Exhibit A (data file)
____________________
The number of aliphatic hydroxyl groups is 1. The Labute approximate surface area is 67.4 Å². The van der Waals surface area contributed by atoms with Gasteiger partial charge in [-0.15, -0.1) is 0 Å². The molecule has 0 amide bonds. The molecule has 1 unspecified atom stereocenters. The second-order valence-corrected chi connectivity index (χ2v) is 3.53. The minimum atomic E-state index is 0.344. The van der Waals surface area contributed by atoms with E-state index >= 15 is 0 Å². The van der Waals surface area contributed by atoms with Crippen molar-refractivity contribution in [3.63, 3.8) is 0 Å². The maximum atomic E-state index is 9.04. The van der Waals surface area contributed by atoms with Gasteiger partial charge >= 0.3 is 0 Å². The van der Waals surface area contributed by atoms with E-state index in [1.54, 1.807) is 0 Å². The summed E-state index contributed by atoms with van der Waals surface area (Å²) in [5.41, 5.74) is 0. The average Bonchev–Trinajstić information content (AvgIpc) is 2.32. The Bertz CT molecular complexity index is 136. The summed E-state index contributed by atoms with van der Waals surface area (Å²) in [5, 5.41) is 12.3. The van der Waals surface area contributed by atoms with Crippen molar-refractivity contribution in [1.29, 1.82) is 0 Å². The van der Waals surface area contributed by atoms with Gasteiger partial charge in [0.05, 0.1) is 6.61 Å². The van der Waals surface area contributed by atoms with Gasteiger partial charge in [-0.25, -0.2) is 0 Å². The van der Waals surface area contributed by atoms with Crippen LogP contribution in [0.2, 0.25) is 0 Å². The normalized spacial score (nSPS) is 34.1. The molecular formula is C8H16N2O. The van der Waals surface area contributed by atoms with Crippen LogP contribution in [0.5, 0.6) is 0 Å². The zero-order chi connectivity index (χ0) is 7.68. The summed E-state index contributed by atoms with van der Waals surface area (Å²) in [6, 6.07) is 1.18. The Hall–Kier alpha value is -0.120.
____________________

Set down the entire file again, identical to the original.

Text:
The number of aliphatic hydroxyl groups is 1. The Labute approximate surface area is 67.4 Å². The van der Waals surface area contributed by atoms with Gasteiger partial charge in [-0.15, -0.1) is 0 Å². The molecule has 0 amide bonds. The molecule has 1 unspecified atom stereocenters. The second-order valence-corrected chi connectivity index (χ2v) is 3.53. The minimum atomic E-state index is 0.344. The van der Waals surface area contributed by atoms with E-state index >= 15 is 0 Å². The van der Waals surface area contributed by atoms with Crippen molar-refractivity contribution in [3.63, 3.8) is 0 Å². The maximum atomic E-state index is 9.04. The van der Waals surface area contributed by atoms with Gasteiger partial charge >= 0.3 is 0 Å². The van der Waals surface area contributed by atoms with E-state index in [1.54, 1.807) is 0 Å². The summed E-state index contributed by atoms with van der Waals surface area (Å²) in [5.41, 5.74) is 0. The average Bonchev–Trinajstić information content (AvgIpc) is 2.32. The Bertz CT molecular complexity index is 136. The summed E-state index contributed by atoms with van der Waals surface area (Å²) in [5, 5.41) is 12.3. The van der Waals surface area contributed by atoms with Crippen molar-refractivity contribution in [1.29, 1.82) is 0 Å². The van der Waals surface area contributed by atoms with Gasteiger partial charge in [0.05, 0.1) is 6.61 Å². The van der Waals surface area contributed by atoms with Gasteiger partial charge in [-0.25, -0.2) is 0 Å². The van der Waals surface area contributed by atoms with Crippen LogP contribution in [0.2, 0.25) is 0 Å². The normalized spacial score (nSPS) is 34.1. The molecular formula is C8H16N2O. The van der Waals surface area contributed by atoms with Crippen LogP contribution in [0.5, 0.6) is 0 Å². The zero-order chi connectivity index (χ0) is 7.68. The summed E-state index contributed by atoms with van der Waals surface area (Å²) in [6, 6.07) is 1.18. The Hall–Kier alpha value is -0.120.